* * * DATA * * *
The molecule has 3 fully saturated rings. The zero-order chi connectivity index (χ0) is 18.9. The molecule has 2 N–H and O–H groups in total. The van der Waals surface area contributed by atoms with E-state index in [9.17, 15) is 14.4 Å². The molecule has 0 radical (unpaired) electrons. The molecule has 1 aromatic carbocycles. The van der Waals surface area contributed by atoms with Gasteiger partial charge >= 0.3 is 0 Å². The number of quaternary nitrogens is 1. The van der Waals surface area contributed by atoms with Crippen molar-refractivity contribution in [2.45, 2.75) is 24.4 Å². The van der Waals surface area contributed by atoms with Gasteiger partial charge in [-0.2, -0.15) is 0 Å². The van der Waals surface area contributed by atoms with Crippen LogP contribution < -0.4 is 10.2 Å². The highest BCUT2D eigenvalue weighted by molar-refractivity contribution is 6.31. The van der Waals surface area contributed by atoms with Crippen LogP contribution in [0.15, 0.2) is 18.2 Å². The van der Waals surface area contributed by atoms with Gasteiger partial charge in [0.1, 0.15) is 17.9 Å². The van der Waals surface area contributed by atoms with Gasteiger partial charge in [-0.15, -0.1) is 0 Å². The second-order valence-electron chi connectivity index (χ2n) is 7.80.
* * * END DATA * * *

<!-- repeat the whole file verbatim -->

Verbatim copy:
The molecule has 3 fully saturated rings. The zero-order chi connectivity index (χ0) is 18.9. The molecule has 2 N–H and O–H groups in total. The van der Waals surface area contributed by atoms with E-state index in [9.17, 15) is 14.4 Å². The molecule has 0 radical (unpaired) electrons. The molecule has 1 aromatic carbocycles. The van der Waals surface area contributed by atoms with Gasteiger partial charge >= 0.3 is 0 Å². The number of quaternary nitrogens is 1. The van der Waals surface area contributed by atoms with Crippen molar-refractivity contribution in [2.45, 2.75) is 24.4 Å². The van der Waals surface area contributed by atoms with Gasteiger partial charge in [-0.2, -0.15) is 0 Å². The van der Waals surface area contributed by atoms with Crippen LogP contribution < -0.4 is 10.2 Å². The highest BCUT2D eigenvalue weighted by molar-refractivity contribution is 6.31. The van der Waals surface area contributed by atoms with Crippen LogP contribution in [0.15, 0.2) is 18.2 Å². The van der Waals surface area contributed by atoms with Gasteiger partial charge in [0.1, 0.15) is 17.9 Å². The van der Waals surface area contributed by atoms with Gasteiger partial charge in [-0.15, -0.1) is 0 Å². The second-order valence-electron chi connectivity index (χ2n) is 7.80.